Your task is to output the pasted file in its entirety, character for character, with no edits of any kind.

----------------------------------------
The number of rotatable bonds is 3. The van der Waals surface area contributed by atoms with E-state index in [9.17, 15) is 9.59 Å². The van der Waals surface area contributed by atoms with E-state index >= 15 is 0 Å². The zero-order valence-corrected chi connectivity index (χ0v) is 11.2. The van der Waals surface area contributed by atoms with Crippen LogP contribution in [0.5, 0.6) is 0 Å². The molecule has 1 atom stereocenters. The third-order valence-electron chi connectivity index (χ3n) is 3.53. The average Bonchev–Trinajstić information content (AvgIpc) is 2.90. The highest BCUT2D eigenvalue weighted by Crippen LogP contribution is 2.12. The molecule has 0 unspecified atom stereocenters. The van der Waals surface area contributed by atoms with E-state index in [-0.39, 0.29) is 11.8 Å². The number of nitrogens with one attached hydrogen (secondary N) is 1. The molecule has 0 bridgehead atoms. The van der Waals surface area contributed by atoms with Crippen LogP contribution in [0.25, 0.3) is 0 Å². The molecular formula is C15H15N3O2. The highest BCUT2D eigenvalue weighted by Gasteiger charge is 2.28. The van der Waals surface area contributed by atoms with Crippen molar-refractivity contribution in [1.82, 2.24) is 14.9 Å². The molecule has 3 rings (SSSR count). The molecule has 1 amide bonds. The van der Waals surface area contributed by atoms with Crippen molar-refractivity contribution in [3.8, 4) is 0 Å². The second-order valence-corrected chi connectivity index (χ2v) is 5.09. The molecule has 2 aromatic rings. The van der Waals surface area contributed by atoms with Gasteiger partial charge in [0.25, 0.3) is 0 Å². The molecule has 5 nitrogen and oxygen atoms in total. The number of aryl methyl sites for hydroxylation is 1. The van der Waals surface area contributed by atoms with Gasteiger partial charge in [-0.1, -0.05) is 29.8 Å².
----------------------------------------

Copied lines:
The number of rotatable bonds is 3. The van der Waals surface area contributed by atoms with E-state index in [9.17, 15) is 9.59 Å². The van der Waals surface area contributed by atoms with E-state index >= 15 is 0 Å². The zero-order valence-corrected chi connectivity index (χ0v) is 11.2. The van der Waals surface area contributed by atoms with Crippen LogP contribution in [0.5, 0.6) is 0 Å². The molecule has 1 atom stereocenters. The third-order valence-electron chi connectivity index (χ3n) is 3.53. The average Bonchev–Trinajstić information content (AvgIpc) is 2.90. The highest BCUT2D eigenvalue weighted by Crippen LogP contribution is 2.12. The molecule has 0 unspecified atom stereocenters. The van der Waals surface area contributed by atoms with E-state index in [-0.39, 0.29) is 11.8 Å². The number of nitrogens with one attached hydrogen (secondary N) is 1. The molecule has 0 bridgehead atoms. The van der Waals surface area contributed by atoms with Crippen LogP contribution in [0.25, 0.3) is 0 Å². The molecular formula is C15H15N3O2. The highest BCUT2D eigenvalue weighted by Gasteiger charge is 2.28. The van der Waals surface area contributed by atoms with Crippen molar-refractivity contribution in [1.82, 2.24) is 14.9 Å². The molecule has 3 rings (SSSR count). The molecule has 1 amide bonds. The van der Waals surface area contributed by atoms with Crippen molar-refractivity contribution in [3.8, 4) is 0 Å². The second-order valence-corrected chi connectivity index (χ2v) is 5.09. The molecule has 2 aromatic rings. The van der Waals surface area contributed by atoms with Gasteiger partial charge in [0.25, 0.3) is 0 Å². The molecule has 5 nitrogen and oxygen atoms in total. The number of aryl methyl sites for hydroxylation is 1. The van der Waals surface area contributed by atoms with Gasteiger partial charge in [-0.1, -0.05) is 29.8 Å².